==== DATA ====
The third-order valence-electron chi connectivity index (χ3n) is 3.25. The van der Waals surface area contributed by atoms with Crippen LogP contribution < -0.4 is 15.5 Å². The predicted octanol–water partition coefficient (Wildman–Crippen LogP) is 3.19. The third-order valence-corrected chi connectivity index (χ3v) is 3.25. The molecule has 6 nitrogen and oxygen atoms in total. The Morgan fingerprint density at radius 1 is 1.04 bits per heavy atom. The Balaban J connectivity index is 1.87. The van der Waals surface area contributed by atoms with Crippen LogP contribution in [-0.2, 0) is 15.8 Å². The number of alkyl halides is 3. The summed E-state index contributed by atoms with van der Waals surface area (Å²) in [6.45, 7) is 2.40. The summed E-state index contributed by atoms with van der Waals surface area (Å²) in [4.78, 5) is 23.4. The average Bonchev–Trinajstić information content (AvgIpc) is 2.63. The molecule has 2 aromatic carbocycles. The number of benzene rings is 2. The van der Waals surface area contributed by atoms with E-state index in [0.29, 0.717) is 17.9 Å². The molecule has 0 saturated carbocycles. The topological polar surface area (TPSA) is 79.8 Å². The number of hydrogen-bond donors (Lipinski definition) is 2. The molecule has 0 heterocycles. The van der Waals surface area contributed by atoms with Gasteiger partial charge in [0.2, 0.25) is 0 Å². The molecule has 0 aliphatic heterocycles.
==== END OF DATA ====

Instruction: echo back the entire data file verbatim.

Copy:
The third-order valence-electron chi connectivity index (χ3n) is 3.25. The van der Waals surface area contributed by atoms with Crippen LogP contribution < -0.4 is 15.5 Å². The predicted octanol–water partition coefficient (Wildman–Crippen LogP) is 3.19. The third-order valence-corrected chi connectivity index (χ3v) is 3.25. The molecule has 6 nitrogen and oxygen atoms in total. The Morgan fingerprint density at radius 1 is 1.04 bits per heavy atom. The Balaban J connectivity index is 1.87. The van der Waals surface area contributed by atoms with Crippen LogP contribution in [-0.2, 0) is 15.8 Å². The number of alkyl halides is 3. The summed E-state index contributed by atoms with van der Waals surface area (Å²) in [6.45, 7) is 2.40. The summed E-state index contributed by atoms with van der Waals surface area (Å²) in [4.78, 5) is 23.4. The average Bonchev–Trinajstić information content (AvgIpc) is 2.63. The molecule has 2 aromatic carbocycles. The number of benzene rings is 2. The van der Waals surface area contributed by atoms with E-state index in [0.29, 0.717) is 17.9 Å². The molecule has 0 saturated carbocycles. The topological polar surface area (TPSA) is 79.8 Å². The number of hydrogen-bond donors (Lipinski definition) is 2. The molecule has 0 heterocycles. The van der Waals surface area contributed by atoms with Gasteiger partial charge in [0.2, 0.25) is 0 Å². The molecule has 0 aliphatic heterocycles.